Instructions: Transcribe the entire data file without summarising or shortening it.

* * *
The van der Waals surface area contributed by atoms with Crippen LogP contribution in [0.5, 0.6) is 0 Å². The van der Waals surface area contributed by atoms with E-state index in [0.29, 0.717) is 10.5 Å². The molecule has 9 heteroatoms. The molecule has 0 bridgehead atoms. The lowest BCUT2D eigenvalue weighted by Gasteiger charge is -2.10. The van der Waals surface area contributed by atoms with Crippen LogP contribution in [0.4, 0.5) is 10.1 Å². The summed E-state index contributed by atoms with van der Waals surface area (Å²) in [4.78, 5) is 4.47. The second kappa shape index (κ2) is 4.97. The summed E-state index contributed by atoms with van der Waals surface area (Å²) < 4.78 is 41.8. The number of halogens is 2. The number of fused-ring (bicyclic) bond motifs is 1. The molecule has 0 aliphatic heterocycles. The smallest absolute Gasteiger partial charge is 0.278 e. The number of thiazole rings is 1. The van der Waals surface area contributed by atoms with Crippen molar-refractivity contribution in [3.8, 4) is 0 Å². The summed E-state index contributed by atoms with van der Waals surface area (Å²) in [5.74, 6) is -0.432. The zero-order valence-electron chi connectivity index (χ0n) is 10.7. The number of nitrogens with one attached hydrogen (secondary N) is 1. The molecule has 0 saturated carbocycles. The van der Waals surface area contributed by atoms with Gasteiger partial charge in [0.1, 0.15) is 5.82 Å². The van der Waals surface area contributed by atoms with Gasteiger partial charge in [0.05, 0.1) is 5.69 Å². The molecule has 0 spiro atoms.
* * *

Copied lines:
The van der Waals surface area contributed by atoms with Crippen LogP contribution in [0.5, 0.6) is 0 Å². The van der Waals surface area contributed by atoms with E-state index in [0.29, 0.717) is 10.5 Å². The molecule has 9 heteroatoms. The molecule has 0 bridgehead atoms. The lowest BCUT2D eigenvalue weighted by Gasteiger charge is -2.10. The van der Waals surface area contributed by atoms with Crippen LogP contribution in [0.4, 0.5) is 10.1 Å². The summed E-state index contributed by atoms with van der Waals surface area (Å²) in [4.78, 5) is 4.47. The second kappa shape index (κ2) is 4.97. The summed E-state index contributed by atoms with van der Waals surface area (Å²) < 4.78 is 41.8. The number of halogens is 2. The number of fused-ring (bicyclic) bond motifs is 1. The molecule has 0 aliphatic heterocycles. The smallest absolute Gasteiger partial charge is 0.278 e. The number of thiazole rings is 1. The van der Waals surface area contributed by atoms with Crippen molar-refractivity contribution in [3.8, 4) is 0 Å². The summed E-state index contributed by atoms with van der Waals surface area (Å²) in [5.74, 6) is -0.432. The zero-order valence-electron chi connectivity index (χ0n) is 10.7. The number of nitrogens with one attached hydrogen (secondary N) is 1. The molecule has 0 saturated carbocycles. The van der Waals surface area contributed by atoms with Gasteiger partial charge in [0.1, 0.15) is 5.82 Å². The van der Waals surface area contributed by atoms with Gasteiger partial charge in [0.05, 0.1) is 5.69 Å². The molecule has 0 spiro atoms.